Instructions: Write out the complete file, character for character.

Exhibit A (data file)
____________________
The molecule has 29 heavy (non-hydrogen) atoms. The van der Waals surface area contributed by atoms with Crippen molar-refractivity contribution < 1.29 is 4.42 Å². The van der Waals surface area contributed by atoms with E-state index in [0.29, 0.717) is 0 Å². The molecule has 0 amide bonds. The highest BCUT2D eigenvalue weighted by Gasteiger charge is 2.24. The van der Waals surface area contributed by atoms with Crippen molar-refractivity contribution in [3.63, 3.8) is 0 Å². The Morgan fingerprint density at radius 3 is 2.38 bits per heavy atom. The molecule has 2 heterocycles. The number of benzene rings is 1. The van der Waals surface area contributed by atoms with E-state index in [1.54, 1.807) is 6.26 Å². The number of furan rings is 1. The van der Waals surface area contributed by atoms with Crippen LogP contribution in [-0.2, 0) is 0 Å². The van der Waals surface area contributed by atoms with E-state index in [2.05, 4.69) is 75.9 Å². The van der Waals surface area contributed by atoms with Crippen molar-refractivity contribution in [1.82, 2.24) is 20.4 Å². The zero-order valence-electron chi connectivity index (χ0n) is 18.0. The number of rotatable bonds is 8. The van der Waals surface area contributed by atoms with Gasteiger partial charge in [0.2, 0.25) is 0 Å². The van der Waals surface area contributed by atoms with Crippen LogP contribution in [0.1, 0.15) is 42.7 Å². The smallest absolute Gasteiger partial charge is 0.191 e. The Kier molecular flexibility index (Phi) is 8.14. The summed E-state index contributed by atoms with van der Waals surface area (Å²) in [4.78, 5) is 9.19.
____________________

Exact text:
The molecule has 29 heavy (non-hydrogen) atoms. The van der Waals surface area contributed by atoms with Crippen molar-refractivity contribution < 1.29 is 4.42 Å². The van der Waals surface area contributed by atoms with E-state index in [0.29, 0.717) is 0 Å². The molecule has 0 amide bonds. The highest BCUT2D eigenvalue weighted by Gasteiger charge is 2.24. The van der Waals surface area contributed by atoms with Crippen molar-refractivity contribution in [3.63, 3.8) is 0 Å². The Morgan fingerprint density at radius 3 is 2.38 bits per heavy atom. The molecule has 2 heterocycles. The number of benzene rings is 1. The van der Waals surface area contributed by atoms with E-state index in [1.54, 1.807) is 6.26 Å². The number of furan rings is 1. The van der Waals surface area contributed by atoms with Crippen LogP contribution in [-0.2, 0) is 0 Å². The van der Waals surface area contributed by atoms with E-state index in [2.05, 4.69) is 75.9 Å². The van der Waals surface area contributed by atoms with Crippen molar-refractivity contribution in [1.82, 2.24) is 20.4 Å². The zero-order valence-electron chi connectivity index (χ0n) is 18.0. The number of rotatable bonds is 8. The van der Waals surface area contributed by atoms with Gasteiger partial charge in [0.2, 0.25) is 0 Å². The van der Waals surface area contributed by atoms with Crippen LogP contribution in [0.1, 0.15) is 42.7 Å². The smallest absolute Gasteiger partial charge is 0.191 e. The Kier molecular flexibility index (Phi) is 8.14. The summed E-state index contributed by atoms with van der Waals surface area (Å²) in [4.78, 5) is 9.19.